It’s been about a year since the Russian invasion of Ukraine commenced. I wrote an article about the mounting tensions literally the day before Russian forces crossed the border (or, at least, the border as it was at the beginning of 2022). I made some predictions in that post, and a lot of digital ink has been spilled as people balkanized into pro-war and anti-war positions in the world outside Ukraine. Here is a bit of a retrospective on this unfortunate conflict.
With Russia and Ukraine embroiled in a war that has caught the world’s attention, would it be a good idea for the United States to get involved to help Ukraine? A lot of talking heads seem to think so, hoping for anywhere between arming the Ukrainians to declaring a no fly zone and even up to boots-on-the-ground military involvement. Are these the wise words of our foreign policy intelligentsia or the saber rattling of demagogues and warmongers?
As most of you are probably aware, there has been mounting tension between Russia, Ukraine, the the west (the United States and much of Europe) that has, as of writing this, resulted in Russia invading the Donbas in eastern Ukraine. I call it an invasion, rather than the propaganda term “peacekeeping” because an invasion is what it is. But it’s a fraught situation with many competing interests.
I don’t have a real hot take on the issue of the Trump impeachment, but I thought it important to lay down some of my thoughts. My opinions follow directly from my political cynicism: 1) it’s more political theater than a sincere desire to save the republic, 2) it’s a bad idea, and 3) it’s not going to work.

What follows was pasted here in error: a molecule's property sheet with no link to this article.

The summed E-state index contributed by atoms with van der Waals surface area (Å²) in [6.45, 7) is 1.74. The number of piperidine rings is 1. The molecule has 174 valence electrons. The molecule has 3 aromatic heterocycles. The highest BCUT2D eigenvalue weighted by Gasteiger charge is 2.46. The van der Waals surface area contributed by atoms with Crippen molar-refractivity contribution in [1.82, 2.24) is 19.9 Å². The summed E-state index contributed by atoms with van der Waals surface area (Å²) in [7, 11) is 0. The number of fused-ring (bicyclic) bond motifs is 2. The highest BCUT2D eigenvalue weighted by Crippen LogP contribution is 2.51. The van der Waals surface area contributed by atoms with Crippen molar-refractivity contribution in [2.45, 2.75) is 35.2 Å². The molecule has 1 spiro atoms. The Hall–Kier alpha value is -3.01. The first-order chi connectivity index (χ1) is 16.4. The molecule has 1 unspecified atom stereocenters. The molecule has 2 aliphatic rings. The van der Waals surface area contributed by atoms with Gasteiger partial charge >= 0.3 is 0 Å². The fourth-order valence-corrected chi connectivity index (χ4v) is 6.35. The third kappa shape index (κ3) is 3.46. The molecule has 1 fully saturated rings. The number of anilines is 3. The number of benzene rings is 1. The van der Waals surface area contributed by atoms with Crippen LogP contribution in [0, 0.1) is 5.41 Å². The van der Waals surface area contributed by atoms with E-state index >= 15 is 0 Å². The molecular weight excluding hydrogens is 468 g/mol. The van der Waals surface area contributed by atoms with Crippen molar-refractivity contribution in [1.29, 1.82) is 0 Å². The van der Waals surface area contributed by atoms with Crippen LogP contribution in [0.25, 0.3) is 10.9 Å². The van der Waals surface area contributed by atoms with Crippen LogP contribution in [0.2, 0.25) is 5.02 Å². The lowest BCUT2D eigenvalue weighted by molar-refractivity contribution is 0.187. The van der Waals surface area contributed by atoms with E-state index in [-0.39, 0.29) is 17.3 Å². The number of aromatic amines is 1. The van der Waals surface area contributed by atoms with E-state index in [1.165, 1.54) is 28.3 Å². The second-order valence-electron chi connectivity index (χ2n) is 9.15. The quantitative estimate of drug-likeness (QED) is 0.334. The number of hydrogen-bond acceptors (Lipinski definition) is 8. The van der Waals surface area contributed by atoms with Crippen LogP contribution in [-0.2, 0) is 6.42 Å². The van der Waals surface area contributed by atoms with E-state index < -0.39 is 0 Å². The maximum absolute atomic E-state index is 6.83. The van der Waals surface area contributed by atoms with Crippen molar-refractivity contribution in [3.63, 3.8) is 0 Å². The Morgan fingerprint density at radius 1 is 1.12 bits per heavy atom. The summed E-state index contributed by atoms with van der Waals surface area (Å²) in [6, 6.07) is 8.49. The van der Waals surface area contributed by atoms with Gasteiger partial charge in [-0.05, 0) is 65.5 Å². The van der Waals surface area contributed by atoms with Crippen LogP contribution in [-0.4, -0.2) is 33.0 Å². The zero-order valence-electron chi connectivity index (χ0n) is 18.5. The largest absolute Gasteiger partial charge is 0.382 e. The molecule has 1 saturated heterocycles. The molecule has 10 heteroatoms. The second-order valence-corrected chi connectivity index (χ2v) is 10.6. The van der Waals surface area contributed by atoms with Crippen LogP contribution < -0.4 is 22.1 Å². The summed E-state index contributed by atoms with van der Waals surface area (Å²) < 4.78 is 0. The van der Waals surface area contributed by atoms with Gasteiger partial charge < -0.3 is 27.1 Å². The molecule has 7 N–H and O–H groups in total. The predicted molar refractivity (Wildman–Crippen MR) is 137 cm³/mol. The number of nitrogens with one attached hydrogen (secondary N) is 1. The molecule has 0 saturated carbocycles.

When a mob boss tells three of his underlings to commit a murder, and then the three underlings commit the murder, is the mob boss culpable? Most people would say yes, even though he himself did not commit the murder, because he is the boss. But isn’t it possible for the three underlings to have just ignored the bosses orders and done nothing, in which case he would have just been talking? No, most people would say, because the underlings did commit the murder and they have entered into a hierarchical relationship with the boss where they are obligated to follow his orders.
After two years of investigation and constant media coverage, the Mueller Report is finally finished. While anyone outside the Justice Department has yet to read the full report, Attorney General William Barr has released a summary. The so-called Russiagate story is not yet over, however, as there are now calls for the entire Mueller Report to be made public. Exactly what the Russiagate story is and how it started is expertly told by Matt Taibbi in his “It’s official: Russiagate is this generation’s WMD” piece. What I’m more interested in is how this whole story is indicative of human nature.